good friday

Holy Week and Easter 2017

This year, join us in the season of death and new life. For Holy Week, St. George's will be celebrating services on Palm/Passion Sunday, and a joint Maundy Thursday and Good Friday services with Comox United Church, Cumberland United Church, and Comox Presbyterian Church (for Good Friday). For Easter, we will be celebrating an Easter Sunrise service (with Comox United at Goose Spit) early morning, and Easter Sunday worship on Easter Day.

Sermon: "A Whole New World," Good Friday March 25, 2016

"The Beautiful Mess," Daniel Bonnell

"The Beautiful Mess," Daniel Bonnell

This sermon was preached at a joint Good Friday service held at St. George's by St. George's, Comox and Cumberland United Churches, as well as Comox Presbyterian Church.

The Passion According to Luke

A few years ago, I was a chaplain intern at St. Paul’s hospital in Vancouver. It was the surgical floor, people were usually there for a few days, or a few weeks at a time, so short term stay. And when people aren’t in hospital very long, they often see less of a need for a chaplain. Because their biggest problem is being in hospital. And they know that’s going to be over soon.

But more often than not, people are going through stuff in their lives before coming to hospital. They bring that life with them. And I remember one middle aged woman who was there for kidney surgery, very short stay in and out. But two days before, her husband died of a heart attack, suddenly, out of nowhere. The surgery wasn’t bad, but the recovery was going to be hard. Just when she needed him the most to help carry her through this thing, he couldn’t. “I don’t know what to do,” she told me, “it’s the end of my whole world.” And this is the way that a lot of people describe the death of a loved one, whether sudden or not. “It’s the end of the world.” Maybe you’ve experienced this yourself. That the death of someone close to you has fundamentally changed life for you forever, that your world somehow ended. That life would never be the same again.

Death often means the end of the world as we know it. And like any other life, Jesus’ world ended on Good Friday, on a cross. We may know how the story eventually unfolds. Jesus did not just appear dead, or avoid it through some act of smoke and mirrors. Jesus did not emerge from the tomb with the words “gotcha.” The tradition has been very clear. The 4th century Apostle’s Creed says, “I believe in Jesus Christ, who suffered under Pontius Pilate, was crucified, died, and was buried.” Jesus’ humanity was not just a mask. Jesus truly met and experienced death, like any of us.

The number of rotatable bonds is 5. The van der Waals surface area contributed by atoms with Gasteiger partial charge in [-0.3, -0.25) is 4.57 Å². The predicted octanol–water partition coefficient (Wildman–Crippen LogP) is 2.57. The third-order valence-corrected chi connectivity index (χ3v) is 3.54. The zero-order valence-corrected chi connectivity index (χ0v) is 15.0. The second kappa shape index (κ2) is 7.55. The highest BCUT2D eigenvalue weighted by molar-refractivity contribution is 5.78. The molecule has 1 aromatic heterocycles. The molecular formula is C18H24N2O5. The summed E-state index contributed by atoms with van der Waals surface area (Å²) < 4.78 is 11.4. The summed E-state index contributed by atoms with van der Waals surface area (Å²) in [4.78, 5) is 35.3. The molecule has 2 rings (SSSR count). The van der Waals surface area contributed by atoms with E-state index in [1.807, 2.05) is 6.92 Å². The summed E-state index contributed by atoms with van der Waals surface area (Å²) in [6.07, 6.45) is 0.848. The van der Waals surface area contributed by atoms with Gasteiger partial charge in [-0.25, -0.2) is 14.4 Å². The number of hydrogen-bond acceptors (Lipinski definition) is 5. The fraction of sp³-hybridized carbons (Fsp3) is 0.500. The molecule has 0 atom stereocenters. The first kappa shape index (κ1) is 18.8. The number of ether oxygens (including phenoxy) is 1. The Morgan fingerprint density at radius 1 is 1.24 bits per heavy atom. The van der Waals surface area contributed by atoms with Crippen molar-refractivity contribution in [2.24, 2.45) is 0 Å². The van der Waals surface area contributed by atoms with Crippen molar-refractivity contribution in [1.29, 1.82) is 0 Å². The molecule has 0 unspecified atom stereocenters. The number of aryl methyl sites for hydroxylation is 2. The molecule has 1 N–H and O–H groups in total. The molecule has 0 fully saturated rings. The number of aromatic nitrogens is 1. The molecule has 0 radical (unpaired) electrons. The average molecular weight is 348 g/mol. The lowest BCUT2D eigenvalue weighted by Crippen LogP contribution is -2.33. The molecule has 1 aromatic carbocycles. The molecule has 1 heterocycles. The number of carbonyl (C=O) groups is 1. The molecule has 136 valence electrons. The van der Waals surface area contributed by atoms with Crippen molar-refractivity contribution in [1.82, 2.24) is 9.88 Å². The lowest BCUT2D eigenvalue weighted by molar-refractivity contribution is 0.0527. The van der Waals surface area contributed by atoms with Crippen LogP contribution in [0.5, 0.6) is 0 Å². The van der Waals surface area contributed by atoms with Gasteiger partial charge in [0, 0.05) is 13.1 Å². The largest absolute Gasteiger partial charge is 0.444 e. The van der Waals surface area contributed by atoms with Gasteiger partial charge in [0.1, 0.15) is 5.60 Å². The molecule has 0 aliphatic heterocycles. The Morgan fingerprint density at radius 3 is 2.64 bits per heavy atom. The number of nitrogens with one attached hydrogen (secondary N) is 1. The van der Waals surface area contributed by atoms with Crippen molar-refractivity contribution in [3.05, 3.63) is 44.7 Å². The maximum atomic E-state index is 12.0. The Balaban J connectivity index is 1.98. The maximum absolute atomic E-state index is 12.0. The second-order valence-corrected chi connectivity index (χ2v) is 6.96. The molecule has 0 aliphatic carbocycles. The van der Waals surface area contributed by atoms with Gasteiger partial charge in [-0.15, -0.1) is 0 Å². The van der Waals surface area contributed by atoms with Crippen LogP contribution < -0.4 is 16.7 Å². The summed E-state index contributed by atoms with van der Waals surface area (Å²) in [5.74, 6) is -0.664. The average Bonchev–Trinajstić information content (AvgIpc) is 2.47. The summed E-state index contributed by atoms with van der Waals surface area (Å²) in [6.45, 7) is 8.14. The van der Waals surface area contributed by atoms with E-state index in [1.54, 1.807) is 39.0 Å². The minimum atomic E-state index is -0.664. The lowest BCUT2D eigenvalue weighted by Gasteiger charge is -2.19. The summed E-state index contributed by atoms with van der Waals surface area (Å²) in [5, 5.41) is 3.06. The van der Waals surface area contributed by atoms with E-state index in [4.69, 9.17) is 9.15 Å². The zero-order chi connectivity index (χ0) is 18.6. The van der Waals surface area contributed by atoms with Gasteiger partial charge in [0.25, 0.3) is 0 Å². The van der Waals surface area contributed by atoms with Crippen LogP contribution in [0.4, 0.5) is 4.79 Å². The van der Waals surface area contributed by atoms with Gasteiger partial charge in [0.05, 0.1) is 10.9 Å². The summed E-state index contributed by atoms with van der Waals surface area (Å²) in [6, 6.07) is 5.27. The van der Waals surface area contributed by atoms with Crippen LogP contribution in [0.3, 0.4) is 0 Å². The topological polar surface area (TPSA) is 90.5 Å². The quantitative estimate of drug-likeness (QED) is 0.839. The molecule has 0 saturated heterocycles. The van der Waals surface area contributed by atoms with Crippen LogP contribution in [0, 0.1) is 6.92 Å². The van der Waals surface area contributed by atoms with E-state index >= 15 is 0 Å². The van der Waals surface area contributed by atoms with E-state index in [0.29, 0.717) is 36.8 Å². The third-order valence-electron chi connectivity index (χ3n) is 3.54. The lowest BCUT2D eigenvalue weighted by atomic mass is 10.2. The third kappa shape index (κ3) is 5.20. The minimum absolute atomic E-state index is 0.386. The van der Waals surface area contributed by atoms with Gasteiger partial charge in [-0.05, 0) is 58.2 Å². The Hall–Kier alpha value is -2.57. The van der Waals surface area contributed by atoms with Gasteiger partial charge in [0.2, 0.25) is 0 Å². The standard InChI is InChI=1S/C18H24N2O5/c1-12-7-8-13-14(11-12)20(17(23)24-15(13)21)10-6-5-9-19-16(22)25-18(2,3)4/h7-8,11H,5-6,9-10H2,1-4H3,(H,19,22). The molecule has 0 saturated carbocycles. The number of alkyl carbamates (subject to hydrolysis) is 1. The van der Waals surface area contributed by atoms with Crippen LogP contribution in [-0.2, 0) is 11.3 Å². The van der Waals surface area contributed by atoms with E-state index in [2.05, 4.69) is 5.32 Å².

Earlier this week, we joyously celebrated his entry in to Jerusalem on Palm Sunday. His movement started with such promise, excitement, and power. But here in Luke’s account of the passion, Jesus has been betrayed, arrested, condemned and sentenced to death. He’s been led away to a place they call “the skull.” And he’s led along with two other criminals sentenced to the same fate. And there, the Roman soldiers will crucify Jesus. Here, at this place, Jesus will breathe his last. And commend his own spirit to God. God’s kingdom of mercy, forgiveness, healing, justice and compassion were alive and active, embodied, on the loose, bringing life and love to all who found themselves in his presence. But now he finds himself surrounded by the very powers of death who will wrench that very life from him. This is not only the end of the world for his movement and his followers, and the end of his life. “If you’re the Messiah, laughs one soldier,” take yourself down from the cross. This looks like the very end of the kingdom Jesus proclaimed, the end of the world God has always envisioned for humanity. It’s the end of God’s good world. Death has its day and its way.

The world ends for Jesus. Jesus dies and there is no getting around it. Darkness, the powers of sin and death reign on this day. And there’s no getting around that, either. But you’ll notice something strange that happens right in the middle of the crucifixion. Jesus, if you remember, is crucified between two criminals. One on his left and on his right. One joins in with mocking Jesus, saying if he has the power to save, he should save himself and bring them with him. We hear the same in Matthew’s account of Jesus’ crucifixion. But in Luke’s account, the other criminal who has been crucified beside him actually intervenes to defend Jesus. “Look, we’re getting what we deserve,” says the man, “but this guy has done nothing wrong.” And with that, the man turns to Jesus. “Jesus,” he says, “remember me when you come in to your kingdom.” In the midst of taunts and degradation of enemies, in the middle of his own death sentence. This man affirms his trust in Jesus and the kingdom he has come bearing.

Which is kind of crazy. Because this man is about to die. And so is Jesus. He doesn’t do this at Palm Sunday, at the height of celebration or expectation. But just before the moment of death. He trusts Jesus with his future when there’s no future in sight. The world’s about to end. And Jesus’ reply is no less crazy in that way. “Truly, I tell you, today you will be with me in paradise.” It’s such a strange thing for Jesus to say. “You’ll be with me in paradise.” Paradise. Today, no less. Often in hearing these words, we’ve understood that this criminal, despite his misdeeds has faith in Jesus. So when he dies his soul will end up in heaven. Nobody really believed this at the time. When you die you die. And you’d have to wait for the resurrection at a future date. So Jesus must mean something other than his soul leaving his body for another place. The world for both of us is ending.  But hey, “Today you will be with me in paradise.” Today.